Ohio Distributes Large PPE Shipment, $16M for Criminal Justice Services
Updated, 8:17 a.m., April 30 | Battelle N95 sanitizing numbers
YOUNGSTOWN, Ohio — Last week, the state shipped 4.1 million pieces of personal protective equipment to emergency management agencies, “and there is more coming,” said Gov. Mike DeWine.
“While not the first shipment, this is the largest one-time distribution in the history of Ohio,” DeWine said during Wednesday’s briefing.
The shipment included 500,000 N95 respirator masks, 850,000 face shields, 750,000 surgical masks and 2 million nonmedical gloves. Emergency management agencies, or EMAs, are working to distribute them to hospitals, prisons, first responders, congregate sites, senior living communities and other front-line organizations dealing with the coronavirus pandemic, DeWine said.
DeWine reiterated the difficulty in acquiring personal protective equipment in a “volatile” marketplace where supply is limited and Ohio is competing with other states. The administration is working daily to acquire more and will “distribute PPE to the local EMAs when we get it in,” he said.
If the state cannot acquire the equipment, “We’re going to see if it can be made in Ohio,” DeWine said, commending companies like Roe Dental and Thermo Fisher Scientific, who are working to increase the state’s testing capacity. He also commended Battelle Memorial Institute’s efforts to sanitize N95 respirator masks so they can be reused by health care providers and first responders.
To date, Battelle has 730 agreements with health-care providers and first responders in Ohio, and has processed 118,489 N95 respirators at its Central Ohio location, according to the company.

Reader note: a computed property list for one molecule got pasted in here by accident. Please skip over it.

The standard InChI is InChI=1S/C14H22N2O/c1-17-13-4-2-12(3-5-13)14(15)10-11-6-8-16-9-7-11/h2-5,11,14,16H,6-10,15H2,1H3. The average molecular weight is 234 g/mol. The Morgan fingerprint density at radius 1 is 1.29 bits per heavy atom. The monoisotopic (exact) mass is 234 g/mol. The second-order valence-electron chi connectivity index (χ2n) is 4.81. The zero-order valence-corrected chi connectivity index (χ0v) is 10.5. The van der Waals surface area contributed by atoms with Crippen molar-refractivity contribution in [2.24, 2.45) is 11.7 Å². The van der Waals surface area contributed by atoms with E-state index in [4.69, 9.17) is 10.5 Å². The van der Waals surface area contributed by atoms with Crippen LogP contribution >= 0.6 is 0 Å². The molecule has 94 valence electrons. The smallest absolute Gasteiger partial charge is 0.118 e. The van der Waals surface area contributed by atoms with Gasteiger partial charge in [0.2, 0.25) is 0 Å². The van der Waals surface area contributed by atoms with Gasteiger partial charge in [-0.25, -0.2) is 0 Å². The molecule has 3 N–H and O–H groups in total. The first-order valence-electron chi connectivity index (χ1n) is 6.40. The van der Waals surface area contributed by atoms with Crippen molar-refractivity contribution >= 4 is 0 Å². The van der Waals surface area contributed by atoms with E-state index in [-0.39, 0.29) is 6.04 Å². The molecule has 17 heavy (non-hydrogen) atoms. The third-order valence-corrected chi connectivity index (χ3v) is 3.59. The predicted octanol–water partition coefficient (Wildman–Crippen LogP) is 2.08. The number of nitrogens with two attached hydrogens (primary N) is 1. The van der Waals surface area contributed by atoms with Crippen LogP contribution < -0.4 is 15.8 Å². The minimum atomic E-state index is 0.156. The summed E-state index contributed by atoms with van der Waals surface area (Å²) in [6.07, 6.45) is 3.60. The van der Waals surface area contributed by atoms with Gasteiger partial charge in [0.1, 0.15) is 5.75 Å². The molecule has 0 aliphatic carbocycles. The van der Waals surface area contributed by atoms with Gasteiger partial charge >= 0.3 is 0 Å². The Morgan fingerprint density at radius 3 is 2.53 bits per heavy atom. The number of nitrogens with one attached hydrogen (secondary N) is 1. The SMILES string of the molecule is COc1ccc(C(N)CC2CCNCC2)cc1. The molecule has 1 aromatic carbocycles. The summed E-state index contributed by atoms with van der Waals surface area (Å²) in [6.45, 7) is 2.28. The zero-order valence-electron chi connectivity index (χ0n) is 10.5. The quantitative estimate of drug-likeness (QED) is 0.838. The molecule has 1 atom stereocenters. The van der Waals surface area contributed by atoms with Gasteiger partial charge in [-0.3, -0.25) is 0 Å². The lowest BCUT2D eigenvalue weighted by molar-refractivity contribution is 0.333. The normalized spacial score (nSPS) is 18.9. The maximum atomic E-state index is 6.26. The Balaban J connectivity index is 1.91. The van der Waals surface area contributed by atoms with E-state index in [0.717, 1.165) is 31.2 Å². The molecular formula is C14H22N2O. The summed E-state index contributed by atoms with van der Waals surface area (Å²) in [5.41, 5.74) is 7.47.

“This response has really strengthened our ability to protect our protectors,” DeWine said.
The Office of Criminal Justice Services also received $16 million in grants through the Coronavirus Aid, Relief, and Economic Security, or CARES Act and is ready to accept funding applications from state law enforcement offices, probation and parole offices, courts, victims services providers and juvenile correction agencies, DeWine said.
The funds can be used to purchase cleaning supplies and personal protective equipment, as well as pay for overtime costs, new technology for virtual court hearings, inmate medical needs, and supplies for monitoring and testing of COVID-19.
“We know that this funding will be especially useful for victim services agencies,” including those that serve survivors of domestic violence, DeWine said. The funds can be used to pay for alternative housing solutions, such as hotels, for survivors of domestic violence who need to be quarantined away from their homes.
Agencies may apply for up to 12 months of funding. No local match is required and the governor recommended agencies apply as soon as possible because the money may run out.
“Due to the unique nature of COVID-19, OCJS has not set a deadline for funding requests. And there’s no cap,” he said.
Copyright 2021 The Business Journal, Youngstown, Ohio.